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The Role of Regulatory T Cells in IgE-Mediated Food Allergy


O Palomares

Department of Biochemistry and Molecular Biology, School of Chemistry, Complutense University of Madrid, Spain

J Investig Allergol Clin Immunol 2013; Vol. 23(6): 371-382



Immunoglobulin (Ig) E–mediated food allergy is a type 2 helper T cell (TH2)–dependent disease whose prevalence is increasing in industrialized countries as a direct consequence of reduced tolerance to food antigens. The generation of regulatory T cells (Treg) is a key component of oral tolerance, and compelling experimental evidence has demonstrated that functional allergen-specific Treg cells play a major role in healthy immune responses to allergens and clinically successful allergen-specific immunotherapy. In the particular case of IgE-mediated food allergy, further investigations are required to firmly demonstrate the role of Treg cells during desensitization, induction of tolerance, or both, and several studies have also suggested a key role for these cells in healthy responses to food allergens. Treg cells are able to suppress the sensitization and effector phases of allergic reactions via several mechanisms of action based on multiple soluble and surface-binding molecules. Our knowledge of the mechanisms governing the generation of food allergen–specific Treg cells in the gastrointestinal mucosa, including the specific dendritic cell subsets involved in such processes, has increased significantly over the last decade. The identification of alternative tissues where oral tolerance to food allergens might occur in vivo is crucial, not only for a better understanding of the pathophysiology of food allergy, but also for the development of alternative therapeutic interventions. Recent findings demonstrate that oral tolerance can be induced in the tonsils through generation and maintenance of functional allergen-specific Treg cells. Further investigation in this area could pave the way for novel treatments of food allergy and other immune tolerance–related diseases.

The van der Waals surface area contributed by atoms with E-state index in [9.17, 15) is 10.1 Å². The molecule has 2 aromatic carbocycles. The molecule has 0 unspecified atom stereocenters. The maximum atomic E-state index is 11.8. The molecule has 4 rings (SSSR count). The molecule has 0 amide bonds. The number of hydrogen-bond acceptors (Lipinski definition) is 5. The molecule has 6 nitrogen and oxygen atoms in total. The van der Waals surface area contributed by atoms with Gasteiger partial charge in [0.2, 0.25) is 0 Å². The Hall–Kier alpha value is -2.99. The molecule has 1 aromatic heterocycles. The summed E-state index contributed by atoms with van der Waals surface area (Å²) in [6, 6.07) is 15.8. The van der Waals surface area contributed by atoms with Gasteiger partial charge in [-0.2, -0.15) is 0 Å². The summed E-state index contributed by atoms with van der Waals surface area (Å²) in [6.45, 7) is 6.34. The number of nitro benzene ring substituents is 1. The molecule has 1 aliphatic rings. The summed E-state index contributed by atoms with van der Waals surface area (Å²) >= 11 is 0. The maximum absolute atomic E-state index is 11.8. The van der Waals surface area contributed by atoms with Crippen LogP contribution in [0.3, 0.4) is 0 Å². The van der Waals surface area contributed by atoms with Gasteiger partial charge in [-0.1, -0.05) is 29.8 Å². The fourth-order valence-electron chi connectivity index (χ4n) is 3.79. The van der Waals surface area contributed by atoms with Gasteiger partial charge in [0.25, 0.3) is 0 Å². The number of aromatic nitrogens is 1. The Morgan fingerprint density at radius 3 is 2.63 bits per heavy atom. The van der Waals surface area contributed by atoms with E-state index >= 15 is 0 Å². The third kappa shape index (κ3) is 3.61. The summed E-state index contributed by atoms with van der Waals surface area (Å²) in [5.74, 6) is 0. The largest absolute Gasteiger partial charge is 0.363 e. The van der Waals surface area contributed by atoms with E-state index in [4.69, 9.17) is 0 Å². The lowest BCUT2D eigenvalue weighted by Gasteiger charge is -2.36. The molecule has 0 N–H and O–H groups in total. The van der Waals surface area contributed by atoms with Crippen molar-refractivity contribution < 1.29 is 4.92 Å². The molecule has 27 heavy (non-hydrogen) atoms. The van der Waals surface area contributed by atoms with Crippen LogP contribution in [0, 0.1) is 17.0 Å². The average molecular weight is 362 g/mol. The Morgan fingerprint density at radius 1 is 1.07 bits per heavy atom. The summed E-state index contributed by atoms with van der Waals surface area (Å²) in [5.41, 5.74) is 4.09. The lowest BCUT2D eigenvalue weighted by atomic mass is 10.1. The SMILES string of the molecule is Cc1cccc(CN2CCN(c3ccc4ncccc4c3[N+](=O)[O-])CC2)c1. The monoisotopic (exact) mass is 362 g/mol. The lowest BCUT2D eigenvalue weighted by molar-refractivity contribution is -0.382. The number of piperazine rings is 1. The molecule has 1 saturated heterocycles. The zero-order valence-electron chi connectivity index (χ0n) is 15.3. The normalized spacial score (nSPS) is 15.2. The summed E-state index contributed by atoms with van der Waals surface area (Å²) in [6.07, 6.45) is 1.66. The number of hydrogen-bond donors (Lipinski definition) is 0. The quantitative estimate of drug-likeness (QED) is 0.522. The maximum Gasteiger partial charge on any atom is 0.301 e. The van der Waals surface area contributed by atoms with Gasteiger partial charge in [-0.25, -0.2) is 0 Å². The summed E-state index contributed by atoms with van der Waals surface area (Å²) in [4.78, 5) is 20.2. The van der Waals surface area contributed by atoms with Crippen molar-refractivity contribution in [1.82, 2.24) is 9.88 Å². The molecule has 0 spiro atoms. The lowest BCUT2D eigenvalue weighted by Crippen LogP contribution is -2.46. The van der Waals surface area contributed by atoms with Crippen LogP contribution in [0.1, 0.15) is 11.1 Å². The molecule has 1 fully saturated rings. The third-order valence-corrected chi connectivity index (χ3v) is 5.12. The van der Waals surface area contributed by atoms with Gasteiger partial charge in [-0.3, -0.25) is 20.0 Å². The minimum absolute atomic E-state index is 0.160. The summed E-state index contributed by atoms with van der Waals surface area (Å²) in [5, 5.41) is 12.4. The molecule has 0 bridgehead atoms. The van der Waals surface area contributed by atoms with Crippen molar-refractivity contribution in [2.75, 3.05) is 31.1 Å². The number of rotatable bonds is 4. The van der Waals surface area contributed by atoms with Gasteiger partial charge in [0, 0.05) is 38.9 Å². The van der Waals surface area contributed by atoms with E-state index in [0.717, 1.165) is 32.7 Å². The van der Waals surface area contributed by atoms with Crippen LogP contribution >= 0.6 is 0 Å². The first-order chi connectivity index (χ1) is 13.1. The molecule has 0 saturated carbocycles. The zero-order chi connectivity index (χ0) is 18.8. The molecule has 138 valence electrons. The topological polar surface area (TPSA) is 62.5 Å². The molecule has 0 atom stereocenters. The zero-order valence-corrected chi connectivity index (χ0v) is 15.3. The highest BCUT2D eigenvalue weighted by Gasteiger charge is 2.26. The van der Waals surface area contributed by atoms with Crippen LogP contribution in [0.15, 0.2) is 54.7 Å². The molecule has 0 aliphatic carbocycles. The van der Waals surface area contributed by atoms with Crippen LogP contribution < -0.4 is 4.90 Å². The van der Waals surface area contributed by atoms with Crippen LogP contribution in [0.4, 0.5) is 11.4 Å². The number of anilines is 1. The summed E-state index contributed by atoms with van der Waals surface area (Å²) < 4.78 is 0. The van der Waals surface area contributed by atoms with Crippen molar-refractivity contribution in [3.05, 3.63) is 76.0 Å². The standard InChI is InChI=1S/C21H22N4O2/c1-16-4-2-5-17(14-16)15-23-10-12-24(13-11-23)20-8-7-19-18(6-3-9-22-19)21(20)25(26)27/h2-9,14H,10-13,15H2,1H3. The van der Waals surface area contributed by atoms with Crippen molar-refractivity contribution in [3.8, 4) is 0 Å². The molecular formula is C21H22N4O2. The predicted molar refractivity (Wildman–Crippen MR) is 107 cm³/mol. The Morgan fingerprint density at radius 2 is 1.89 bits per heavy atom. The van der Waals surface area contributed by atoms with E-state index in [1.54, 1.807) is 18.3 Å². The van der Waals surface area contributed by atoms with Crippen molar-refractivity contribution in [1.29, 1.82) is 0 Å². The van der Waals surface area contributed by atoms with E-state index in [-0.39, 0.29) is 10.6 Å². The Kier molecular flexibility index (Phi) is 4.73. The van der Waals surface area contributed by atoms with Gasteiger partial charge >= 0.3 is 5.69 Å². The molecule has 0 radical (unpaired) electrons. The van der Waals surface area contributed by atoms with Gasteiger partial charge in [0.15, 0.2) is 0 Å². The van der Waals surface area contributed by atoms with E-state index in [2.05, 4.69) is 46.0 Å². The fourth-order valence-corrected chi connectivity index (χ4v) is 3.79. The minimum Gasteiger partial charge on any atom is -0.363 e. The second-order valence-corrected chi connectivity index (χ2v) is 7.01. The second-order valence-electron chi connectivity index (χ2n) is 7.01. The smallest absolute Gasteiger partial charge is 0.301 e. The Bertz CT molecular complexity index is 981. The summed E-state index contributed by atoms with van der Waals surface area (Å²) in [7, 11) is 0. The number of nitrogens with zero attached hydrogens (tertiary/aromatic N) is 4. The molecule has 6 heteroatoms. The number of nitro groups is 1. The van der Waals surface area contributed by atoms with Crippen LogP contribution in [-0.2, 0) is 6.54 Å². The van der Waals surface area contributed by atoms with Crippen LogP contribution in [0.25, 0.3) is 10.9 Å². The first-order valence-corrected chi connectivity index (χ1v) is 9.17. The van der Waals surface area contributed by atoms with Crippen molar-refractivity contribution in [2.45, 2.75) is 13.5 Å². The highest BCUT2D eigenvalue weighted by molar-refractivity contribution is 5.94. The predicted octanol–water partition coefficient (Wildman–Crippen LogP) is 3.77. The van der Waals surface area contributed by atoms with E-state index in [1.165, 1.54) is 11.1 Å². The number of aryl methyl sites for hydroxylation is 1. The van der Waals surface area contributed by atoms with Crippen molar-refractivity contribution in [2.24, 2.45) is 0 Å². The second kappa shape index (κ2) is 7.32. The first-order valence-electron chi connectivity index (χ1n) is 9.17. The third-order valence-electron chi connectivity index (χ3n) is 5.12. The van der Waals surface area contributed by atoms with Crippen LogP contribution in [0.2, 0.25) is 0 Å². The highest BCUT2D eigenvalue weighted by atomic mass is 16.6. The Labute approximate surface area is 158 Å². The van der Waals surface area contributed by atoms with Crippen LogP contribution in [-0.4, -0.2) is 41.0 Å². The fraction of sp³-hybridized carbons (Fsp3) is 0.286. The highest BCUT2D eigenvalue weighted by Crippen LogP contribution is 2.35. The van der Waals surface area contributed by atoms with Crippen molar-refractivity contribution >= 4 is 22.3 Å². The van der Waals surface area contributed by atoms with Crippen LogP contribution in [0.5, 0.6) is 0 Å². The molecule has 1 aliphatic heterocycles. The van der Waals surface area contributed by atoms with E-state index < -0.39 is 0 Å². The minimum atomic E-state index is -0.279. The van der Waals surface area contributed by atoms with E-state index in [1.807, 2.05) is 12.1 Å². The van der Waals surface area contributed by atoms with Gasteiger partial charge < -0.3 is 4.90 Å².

Key words: Allergy. IgE-mediated food allergy. Allergen-specific immunotherapy. Tolerance. Desensitization. Regulatory T cells. Dendritic cells.